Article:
With the British Museum's Viking exhibition now open, we give you the low down on the Medieval Era's most prolific travellers and name the best Viking sites around the world
Essentially yes, but with much less social uproar and ultra-violence than last time. From 6 March to 22 June, the British Museum will host a new exhibition, Vikings: Life and Legend (£16.50; britishmuseum.org), about the seafaring Scandinavians – its first for over 30 years.
Steady on. The modern image of the Viking has become a clichéd caricature of barbarity, but the exhibition aims to dispel the myths and educate people on the reality of this innovative bunch, who successfully colonised a huge chunk of Europe (and elsewhere) from the late-eighth to the 11th century.
Excavated weaponry, armour and stolen treasure, as well as Viking skeletons recently found in a mass grave near Weymouth. The star attraction is the remains of the Roskilde 6, a 37m-long Viking ship dating from AD 1025.
I wouldn’t count on it. The idea of Vikings wearing these spiky hats into battle is romantic fiction – they would have been far too cumbersome and hazardous, not to mention precious.
You're spoilt for choice. The UNESCO World Heritage site of Jelling in Denmark is one of the best places, with two grave mounds (one believed to belong to Gorm the Old), two runic stones and a church dating back to AD 1100. Just two hours to the north is Lindholm Høje where archaeologists have uncovered Denmark's largest Viking and Iron Age graveyard.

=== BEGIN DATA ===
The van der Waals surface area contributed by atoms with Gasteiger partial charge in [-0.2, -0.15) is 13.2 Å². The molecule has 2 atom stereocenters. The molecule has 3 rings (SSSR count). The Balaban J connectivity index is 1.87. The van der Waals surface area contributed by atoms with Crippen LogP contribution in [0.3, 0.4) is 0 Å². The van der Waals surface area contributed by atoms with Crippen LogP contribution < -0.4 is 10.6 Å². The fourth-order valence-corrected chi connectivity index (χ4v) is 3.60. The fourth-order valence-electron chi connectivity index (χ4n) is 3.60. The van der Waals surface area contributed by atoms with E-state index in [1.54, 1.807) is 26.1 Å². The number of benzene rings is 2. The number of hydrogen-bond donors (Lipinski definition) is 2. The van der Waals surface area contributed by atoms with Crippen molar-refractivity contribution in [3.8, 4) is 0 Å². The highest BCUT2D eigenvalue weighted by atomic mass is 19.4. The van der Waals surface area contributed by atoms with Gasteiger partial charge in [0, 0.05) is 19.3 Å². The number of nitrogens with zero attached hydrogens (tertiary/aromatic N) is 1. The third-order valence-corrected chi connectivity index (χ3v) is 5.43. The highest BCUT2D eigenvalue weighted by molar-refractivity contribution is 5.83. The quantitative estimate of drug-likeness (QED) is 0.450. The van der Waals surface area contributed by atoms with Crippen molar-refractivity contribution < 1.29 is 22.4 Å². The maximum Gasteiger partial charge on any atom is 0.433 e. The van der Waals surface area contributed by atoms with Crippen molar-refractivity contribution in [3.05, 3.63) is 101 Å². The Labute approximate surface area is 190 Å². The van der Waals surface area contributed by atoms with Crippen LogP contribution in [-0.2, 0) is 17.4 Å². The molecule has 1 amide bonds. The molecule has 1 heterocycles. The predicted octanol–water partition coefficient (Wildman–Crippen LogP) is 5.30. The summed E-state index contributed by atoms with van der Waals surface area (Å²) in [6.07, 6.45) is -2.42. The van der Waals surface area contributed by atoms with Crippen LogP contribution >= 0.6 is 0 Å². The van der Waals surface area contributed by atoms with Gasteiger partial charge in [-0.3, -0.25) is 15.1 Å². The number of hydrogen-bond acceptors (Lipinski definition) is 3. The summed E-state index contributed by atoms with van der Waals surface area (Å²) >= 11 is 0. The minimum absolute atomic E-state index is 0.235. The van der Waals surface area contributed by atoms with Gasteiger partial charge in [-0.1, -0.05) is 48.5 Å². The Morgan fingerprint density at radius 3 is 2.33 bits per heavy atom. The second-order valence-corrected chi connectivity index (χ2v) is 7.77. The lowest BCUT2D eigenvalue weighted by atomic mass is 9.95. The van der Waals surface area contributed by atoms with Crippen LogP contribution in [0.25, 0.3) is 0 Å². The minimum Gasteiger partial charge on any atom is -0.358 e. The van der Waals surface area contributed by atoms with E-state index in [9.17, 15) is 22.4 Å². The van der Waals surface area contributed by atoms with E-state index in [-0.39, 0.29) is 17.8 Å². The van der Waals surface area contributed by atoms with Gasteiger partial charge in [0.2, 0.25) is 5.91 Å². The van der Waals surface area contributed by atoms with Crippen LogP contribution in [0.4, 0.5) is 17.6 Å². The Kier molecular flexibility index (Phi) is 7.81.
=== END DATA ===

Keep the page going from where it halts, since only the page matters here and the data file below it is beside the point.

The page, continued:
Don't miss the Viking Ship Museum in Oslo where the world's best preserved wooden Viking ships are on display.
Not at all. Excavations at Hedeby in Northern Germany have uncovered a settlement which prospered between the 8th and the 11th centuries and are well worth exploring. Further east you'll find Viking sites across Russia where they established an extensive network of trade routes.
Gnezdovo in Smolensk Oblast features a Viking-age citadel and over 3000 burial mounds. Finds include Arabian coins and a Byzantine dish, testament to the reach of 11th century Viking traders. An exquisite axe-head inlaid with a gold serpent, discovered in Russia's Kazan region, is on display as part of the British Museum’s exhibition.
The Vikings left their mark in Iceland, Greenland and even in North America, beating Columbus to the continent by 500 years. Venture to L’Anse aux Meadows in Newfoundland, Canada, to explore the remains of the only confirmed Viking settlement in the New World. Named a UNESCO World Heritage Site in the 1978, it corroborates references to North American settlements found in the Vinland Sagas.
Pop into York’s Jorvik Centre, then head for Lindisfarne Island, just off the coast of Northumberland: it’s where, in AD 793, the Vikings first landed in Britain, which for many historians signalled the beginning of the Viking age.
Elsewhere in the UK there's The Braaid on the Isle of Man where visitors can see a stone circle and the remains of a Viking farmstead.
There are sites across Scotland too. In Govan Old Church in Glasgow you'll find stone crosses and hogback grave markers decorated with the figures of warriors and interlace carving. The Northern Isles are also peppered with Viking archaeology. Shetland was part of Scandinavia until the 15th century and there are spectacular sites at Jarlshof and Unst were excavations have revealed a large concentration of longhouses.
For a true Viking experience you can't miss Up Helly Aa the fire festival that takes place in Shetland on the last Tuesday in January each year. Watch as processions of locals in full Viking regalia march through the streets of Lerwick carrying flaming torches before setting a replica Viking longship ablaze.
A week in Denmark is the ultimate Viking getaway, time enough to visit Jelling, Bække, Ribe, Trelleborg, the Silkeborg Museum, the Ladby ship-burial and more.